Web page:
His Holiness: We should accept that there are many different religions and that each one is valuable. Each religion has a special technique and message for humanity. Naturally among humanity, there are so many different kinds of thinking and mental dispositions. Therefore in reality the more different religions there are, the more benefit for people.
There are big, fundamental differences in the various religions. For example, in Christianity, Judaism, Islam and certain ancient Indian religions, the basic belief is in God, the creator. At the same time, Buddhism, Jainism and some other ancient Indian religions deny the existence of God, a creator. In spite of these fundamental differences, all these different religions teach us to be good human beings. Their main message is the practice of love, compassion and forgiveness.
A clear example is if we look closely and in an unbiased way, we can see many good people in those different religious groups. That clearly shows that despite having different philosophies, all religions have the potential to produce good human beings. Therefore, we can see the usefulness of these different religions to humanity and on this basis, we can generate genuine harmony and mutual respect.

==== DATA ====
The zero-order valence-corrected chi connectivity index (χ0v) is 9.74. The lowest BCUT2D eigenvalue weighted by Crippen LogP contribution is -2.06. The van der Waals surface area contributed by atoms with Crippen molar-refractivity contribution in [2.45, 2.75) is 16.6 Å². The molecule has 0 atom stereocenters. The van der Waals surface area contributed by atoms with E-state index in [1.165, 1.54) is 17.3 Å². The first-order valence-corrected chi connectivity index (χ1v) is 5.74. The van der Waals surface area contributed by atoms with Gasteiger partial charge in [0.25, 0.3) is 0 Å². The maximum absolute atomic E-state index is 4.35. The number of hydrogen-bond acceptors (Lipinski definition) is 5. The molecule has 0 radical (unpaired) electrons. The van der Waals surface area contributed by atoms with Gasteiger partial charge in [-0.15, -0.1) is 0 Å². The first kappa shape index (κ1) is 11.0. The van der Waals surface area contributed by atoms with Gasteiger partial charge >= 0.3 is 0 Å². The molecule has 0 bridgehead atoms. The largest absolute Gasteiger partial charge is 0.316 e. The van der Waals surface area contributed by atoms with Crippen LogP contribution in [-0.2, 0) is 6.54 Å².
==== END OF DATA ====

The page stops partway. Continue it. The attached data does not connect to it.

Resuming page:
According to my own experience, personal contact is essential and very effective. Although we can learn through books, I think that personal contact is very, very useful. In my own case I have met Thomas Merton and other Christian brothers and sisters, as well as some Jews and people from these different religions. When we have close contact, we see that each religion produces many good human beings.
When we were in Tibet, we felt that Buddhism was the best and particularly we thought that our type of Buddhism was the best. But when we met different people from different traditions, this attitude eventually changed. So personal contact is very, very helpful and very effective.
I’m happy to notice in recent years that there has been some exchange. Some Tibetan monks and nuns have visited Christian monasteries and nunneries, and some Christian brothers and sisters have come to Tibetan monasteries and nunneries to spend a few weeks and actually participate in their daily life. Then they really get a deep impression and experience of the other religion. This is very, very useful.
Even if you want to eliminate other religions, it’s impossible to do so. Also, no matter how much effort you put into it, you can’t convert an entire population to one religion. That is reality. When Buddha himself was in India, all the Indian people didn’t convert to Buddhism. Many people remained non-Buddhists in India. That is a fact.
Today there are big differences in political systems in the various countries. The situation a few years ago was that East and West had very different political and economic systems, however, practically, they have to live side-by-side to co-exist.
So why can’t we people from different religious traditions find ways and means to co-exist? By working together, I have learned many positive things from other traditions.